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Just about two weeks ago, on June 15, The White Company opened the doors of its first New York City store, representing the first ever international expansion for the 22-year-old-plus British lifestyle-destination brand.

The first international flagship is located at 155 Fifth Avenue in the Flatiron area and boasts a curated selection of lifestyle, homeware and fashion products in the 3,000-square-foot store. It is one of the U.K.’s fastest growing multi-channel retailers with over 1 million customers and more than 50 stores across the U.K.

Given that recent headlines are declaring brick-and-mortar retailers a dying breed, Retail Customer Experience reached out to The White Company to get insight on its retail customer experience strategy. Here’s our interview with Retail Director Steve Morris on the company’s “truly customer-first culture.”

Retail Customer Experience: How does The White Company define customer experience? 

Steve Morris: At The White Company, we aim to deliver a customer service second to none; a seamless shopping experience across every channel. We want to give our customers outstanding quality products and wonderful service to make the most of every day. Customer experience is about the sensory aspects and experiential side of interacting with our brand; from the beautiful scents of our fragrance, to the soft touch of our cashmere, Egyptian cottons or sheepskins. We want to create a sense of calm and simplicity and enjoyment in every customer touch point and experience with that, whether it’s online, over the phone or in a store, and ultimately make our customers feel proud to shop with us. We have a mixture of brochure and iPads available in store to ensure the customer can experience the full product ranges and feel at ease with all the varied mediums in which she can shop and experience the brand.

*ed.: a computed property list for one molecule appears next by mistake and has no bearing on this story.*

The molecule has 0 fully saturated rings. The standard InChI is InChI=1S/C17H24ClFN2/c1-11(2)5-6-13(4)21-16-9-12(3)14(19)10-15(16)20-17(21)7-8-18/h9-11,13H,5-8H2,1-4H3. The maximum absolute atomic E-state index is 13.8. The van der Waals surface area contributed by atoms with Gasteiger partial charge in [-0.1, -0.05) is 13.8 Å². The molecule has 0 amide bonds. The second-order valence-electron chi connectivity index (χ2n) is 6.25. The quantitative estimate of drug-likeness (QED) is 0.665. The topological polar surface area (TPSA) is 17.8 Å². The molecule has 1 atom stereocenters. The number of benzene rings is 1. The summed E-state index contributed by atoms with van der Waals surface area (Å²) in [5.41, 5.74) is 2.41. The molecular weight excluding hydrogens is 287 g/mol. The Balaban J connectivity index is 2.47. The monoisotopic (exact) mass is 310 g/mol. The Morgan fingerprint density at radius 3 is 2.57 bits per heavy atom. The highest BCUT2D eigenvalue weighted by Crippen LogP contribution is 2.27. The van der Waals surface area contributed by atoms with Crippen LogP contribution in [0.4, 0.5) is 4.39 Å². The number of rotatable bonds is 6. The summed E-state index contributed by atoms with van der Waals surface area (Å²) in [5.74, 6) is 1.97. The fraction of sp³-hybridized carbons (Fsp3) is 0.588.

RCE: What are some of the strategies you’ve put in place at locations?

Morris: Our stores are aimed at creating a total lifestyle concept to offer a truly inspirational shopping experience. We use scent air to ensure that every time you either pass the front of our store or step into the store you will experience our stunning scents and home fragrances. We pay huge attention to the layout and flow of our stores to ensure it’s easy and enjoyable to shop. Within this, careful consideration is taken to accommodate families shopping; wide areas for prams and buggies and our very own sofas and chairs to take a rest from shopping. Our fitting rooms are luxurious, which provides ample room to try on clothing in comfort. We use iPads in some of our stores which display lifestyle videography that brings alive specific product categories; helping the customer better visualize the context of how they can experience the brand.

RCE: How critical is the customer experience for a retailer today or is it still all about price and now delivery?